The archbishop’s revolt: the culmination of anti-government protests in Armenia

Wojciech Górecki

On 26 May, the anti-government protests in Armenia which have lasted for over two weeks, reached their peak. At the forefront of the protests is Archbishop Bagrat Galstanyan of the Tavush diocese of the Armenian Apostolic Church. He is the leader of the Tavush for the Homeland movement, and had previously not been involved in politics. At a rally in Yerevan, he once again called for the government’s resignation and expressed his readiness to lead a temporary cabinet composed of a broad spectrum of political forces, and to organise early elections. The immediate trigger for the movement was the transfer of four villages in Tavush to Azerbaijan; these villages legally belonged to Azerbaijan but had been controlled by Armenia for over 30 years. In more general terms, the protests have been caused by public frustration with the government’s policies, which include accepting defeat in the conflict with Azerbaijan and its readiness to make major concessions so that a peace deal can be struck as soon as possible. Around 30,000 protesters attempted to blockade the capital and seize the prime minister’s residence. These attempts were repelled by law enforcement forces, and nearly 300 people were detained. Smaller-scale demonstrations are continuing.


  • A section of the Armenian public, including the groups sidelined from power in 2018 due to public protests (the so-called Karabakh clan), accuses the government of betraying national interests, being overly submissive to Baku and ‘suicidally’ dismantling the alliance with Russia. A smaller group rejects any possibility of compromise with Azerbaijan, and is advocating for armed struggle. Over the past few years there have been several attempts to overthrow Prime Minister Pashinyan following a series of defeats in the conflict with Azerbaijan. However, since the attempts were not supported by a broader public and the old elites had been discredited, these threats could be neutralised straight away. What makes Archbishop Galstanyan strong is his positive image, the non-partisan nature of his movement, his initially relatively moderate rhetoric and the lack of any apparent ties between him and Russia. Galstanyan has ‘suspended’ his religious activities during the protests, but he is not eligible to hold a senior government position due to his dual citizenship (Armenian and Canadian).
  • However, the 26 May protests have been an obvious failure for Archbishop Galstanyan, as public support and political backing have proved insufficient, and the unity of the government camp and law enforcement forces has remained intact. The greater part of the Armenian public sees no alternative to the costly deal with Azerbaijan (despite the nation’s post-war trauma) or to the incumbent national leader. There is also strong distrust of the old elites and of Russia as an ally. An additional factor that ultimately played into the government’s hands was the disastrous flood in the northern part of the country, which has also affected the Tavush area. While Pashinyan was overseeing the relief efforts on-site, the protesters launched an ‘assault’ on his residence. This cast them in a negative light as they appeared to be focused on political games; their threats to block roads nationwide could also hinder the government’s efforts to deal with the disaster’s aftermath.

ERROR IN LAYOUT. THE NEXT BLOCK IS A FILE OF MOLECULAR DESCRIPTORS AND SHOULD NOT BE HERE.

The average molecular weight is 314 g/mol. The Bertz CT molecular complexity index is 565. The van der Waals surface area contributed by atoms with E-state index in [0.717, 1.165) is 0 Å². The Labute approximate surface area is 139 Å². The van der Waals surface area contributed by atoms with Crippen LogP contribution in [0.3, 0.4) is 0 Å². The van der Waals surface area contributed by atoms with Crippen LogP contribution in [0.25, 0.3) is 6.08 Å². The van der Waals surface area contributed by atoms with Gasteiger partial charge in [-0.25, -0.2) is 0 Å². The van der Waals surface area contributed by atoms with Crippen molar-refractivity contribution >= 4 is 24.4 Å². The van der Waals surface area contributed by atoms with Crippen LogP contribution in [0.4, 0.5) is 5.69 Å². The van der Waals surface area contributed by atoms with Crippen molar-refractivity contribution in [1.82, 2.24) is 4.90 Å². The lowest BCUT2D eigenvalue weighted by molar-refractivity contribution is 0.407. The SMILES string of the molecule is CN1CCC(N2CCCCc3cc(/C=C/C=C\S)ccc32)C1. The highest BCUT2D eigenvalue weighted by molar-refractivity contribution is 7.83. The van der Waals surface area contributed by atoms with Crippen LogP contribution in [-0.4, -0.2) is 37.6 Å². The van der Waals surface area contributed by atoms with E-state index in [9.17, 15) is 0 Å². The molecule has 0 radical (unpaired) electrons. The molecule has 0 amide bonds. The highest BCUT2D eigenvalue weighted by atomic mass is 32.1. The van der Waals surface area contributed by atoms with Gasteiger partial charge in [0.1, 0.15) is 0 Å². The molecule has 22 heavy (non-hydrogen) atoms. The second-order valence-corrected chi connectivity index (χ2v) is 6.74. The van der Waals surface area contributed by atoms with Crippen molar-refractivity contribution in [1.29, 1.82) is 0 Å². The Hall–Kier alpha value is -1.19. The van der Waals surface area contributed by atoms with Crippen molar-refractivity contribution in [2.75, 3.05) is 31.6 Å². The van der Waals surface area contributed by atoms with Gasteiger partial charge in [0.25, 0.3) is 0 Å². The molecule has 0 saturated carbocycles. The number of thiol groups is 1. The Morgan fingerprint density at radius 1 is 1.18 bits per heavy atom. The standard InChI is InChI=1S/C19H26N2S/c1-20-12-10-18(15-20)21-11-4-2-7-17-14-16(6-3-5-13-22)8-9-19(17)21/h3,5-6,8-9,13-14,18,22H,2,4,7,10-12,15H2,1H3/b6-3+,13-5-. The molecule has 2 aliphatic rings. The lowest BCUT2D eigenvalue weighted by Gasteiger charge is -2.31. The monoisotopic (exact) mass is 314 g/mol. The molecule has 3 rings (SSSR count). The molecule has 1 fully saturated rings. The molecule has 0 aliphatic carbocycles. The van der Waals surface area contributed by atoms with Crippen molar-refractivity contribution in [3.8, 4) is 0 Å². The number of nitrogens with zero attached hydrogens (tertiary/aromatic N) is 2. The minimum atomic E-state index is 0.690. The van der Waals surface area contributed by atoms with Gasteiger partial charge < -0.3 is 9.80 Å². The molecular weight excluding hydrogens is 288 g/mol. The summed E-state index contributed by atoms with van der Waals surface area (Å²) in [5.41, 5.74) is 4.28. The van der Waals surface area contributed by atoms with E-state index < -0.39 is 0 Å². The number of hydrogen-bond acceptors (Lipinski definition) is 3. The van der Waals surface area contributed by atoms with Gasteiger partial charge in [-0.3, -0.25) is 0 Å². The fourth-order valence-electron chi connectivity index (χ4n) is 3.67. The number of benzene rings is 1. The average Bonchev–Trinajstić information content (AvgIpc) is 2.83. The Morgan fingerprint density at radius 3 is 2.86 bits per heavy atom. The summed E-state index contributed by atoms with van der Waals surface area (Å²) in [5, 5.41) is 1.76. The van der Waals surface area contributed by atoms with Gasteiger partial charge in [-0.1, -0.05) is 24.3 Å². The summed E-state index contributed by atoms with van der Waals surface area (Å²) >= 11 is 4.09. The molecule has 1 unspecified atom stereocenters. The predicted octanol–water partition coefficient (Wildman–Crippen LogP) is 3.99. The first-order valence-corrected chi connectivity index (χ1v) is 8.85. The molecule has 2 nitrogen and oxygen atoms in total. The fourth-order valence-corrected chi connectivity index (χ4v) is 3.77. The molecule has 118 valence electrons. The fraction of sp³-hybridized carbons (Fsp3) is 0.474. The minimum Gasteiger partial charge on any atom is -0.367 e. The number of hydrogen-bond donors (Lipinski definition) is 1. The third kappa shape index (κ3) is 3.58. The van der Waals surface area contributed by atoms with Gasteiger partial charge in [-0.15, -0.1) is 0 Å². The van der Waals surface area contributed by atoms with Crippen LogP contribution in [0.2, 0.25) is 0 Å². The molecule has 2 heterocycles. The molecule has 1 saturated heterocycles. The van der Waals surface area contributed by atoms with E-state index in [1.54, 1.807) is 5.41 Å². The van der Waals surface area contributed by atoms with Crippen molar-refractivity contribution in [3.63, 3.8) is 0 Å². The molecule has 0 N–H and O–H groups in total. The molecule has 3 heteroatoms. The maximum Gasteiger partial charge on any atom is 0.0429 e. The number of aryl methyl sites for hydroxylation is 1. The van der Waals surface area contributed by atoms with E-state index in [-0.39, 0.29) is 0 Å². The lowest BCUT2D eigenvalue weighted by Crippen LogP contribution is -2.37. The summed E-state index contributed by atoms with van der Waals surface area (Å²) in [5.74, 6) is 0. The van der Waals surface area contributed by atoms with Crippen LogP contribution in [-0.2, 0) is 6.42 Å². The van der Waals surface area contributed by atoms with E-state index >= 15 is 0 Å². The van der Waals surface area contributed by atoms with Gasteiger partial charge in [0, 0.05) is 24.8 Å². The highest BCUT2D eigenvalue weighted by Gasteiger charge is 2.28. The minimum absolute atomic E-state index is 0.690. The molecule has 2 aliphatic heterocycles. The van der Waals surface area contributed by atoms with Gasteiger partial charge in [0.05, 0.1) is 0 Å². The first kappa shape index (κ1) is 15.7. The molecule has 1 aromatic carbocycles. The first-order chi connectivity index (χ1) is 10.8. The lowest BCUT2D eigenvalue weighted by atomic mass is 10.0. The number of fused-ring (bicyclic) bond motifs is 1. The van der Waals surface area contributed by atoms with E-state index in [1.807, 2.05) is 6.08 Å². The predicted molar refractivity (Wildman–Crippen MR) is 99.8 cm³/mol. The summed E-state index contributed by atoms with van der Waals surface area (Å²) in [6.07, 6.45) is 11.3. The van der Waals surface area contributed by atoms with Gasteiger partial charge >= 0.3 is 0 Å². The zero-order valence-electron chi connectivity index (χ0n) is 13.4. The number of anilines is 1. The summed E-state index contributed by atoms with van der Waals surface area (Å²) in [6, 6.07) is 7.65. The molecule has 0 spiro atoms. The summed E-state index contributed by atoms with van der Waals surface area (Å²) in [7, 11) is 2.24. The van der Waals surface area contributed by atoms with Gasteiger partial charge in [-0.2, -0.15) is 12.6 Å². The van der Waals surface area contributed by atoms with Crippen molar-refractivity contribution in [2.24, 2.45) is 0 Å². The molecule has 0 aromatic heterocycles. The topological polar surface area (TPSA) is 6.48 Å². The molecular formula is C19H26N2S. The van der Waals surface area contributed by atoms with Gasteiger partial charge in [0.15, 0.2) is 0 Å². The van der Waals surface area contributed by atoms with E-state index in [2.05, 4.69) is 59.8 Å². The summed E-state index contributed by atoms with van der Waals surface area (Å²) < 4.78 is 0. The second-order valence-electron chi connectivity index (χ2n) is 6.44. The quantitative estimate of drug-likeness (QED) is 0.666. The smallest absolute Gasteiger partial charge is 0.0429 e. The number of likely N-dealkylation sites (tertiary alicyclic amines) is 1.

• The tensions inside Armenia are part of the ongoing crisis in its relations with Russia, which have been worsening for years. Armenia accuses Moscow of failing to fulfil both its formal (resulting from the two countries’ alliance) and informal commitments to it at each successive stage of its conflicts with Azerbaijan. Pashinyan, who is pro-democratic, has openly criticised Russia and is seeking alternative strategic partners (examples of which include his readiness to cooperate with Turkey, military collaboration with India, and above all declarations that Armenia is reorienting its foreign policy towards the West). He has become the target of harsh political and media attacks by the Kremlin. Moscow supports and inspires the Armenian opposition (at least indirectly), plays on Baku’s ambitions, and has signalled its readiness to use force against the government in Yerevan. Immediately before the recent protest, on 24 May, Moscow recalled its ambassador from Armenia. The pro-Russian infosphere suggested that Russian or CSTO forces could intervene and become involved in the crisis in Armenia.
  • The protests of the Tavush for the Homeland movement appear to have lost their previous momentum, but this does not mean its complete defeat. Public frustration at the condition and the future of the country, especially as regards its security, is a constant element of Armenian reality, and it will not be possible to eliminate this in the near future. Russia’s policy towards Armenia is also a growing problem. If the pressure it is currently bringing on Yerevan brings no effects, Moscow will look for new ways to destabilise the situation in the country. The regional context – the political crisis in Georgia, Azerbaijan’s constant pressure on Armenia and the relative weakness of the West in the Caucasus – may make it easier for Russia to achieve this goal. It will remain crucial for Yerevan to maintain the current public trust in the government, to undertake successful peace negotiations with Baku, and to develop an effective alternative to cooperation with Moscow; concrete support from the EU and the US would be of strategic importance in this area.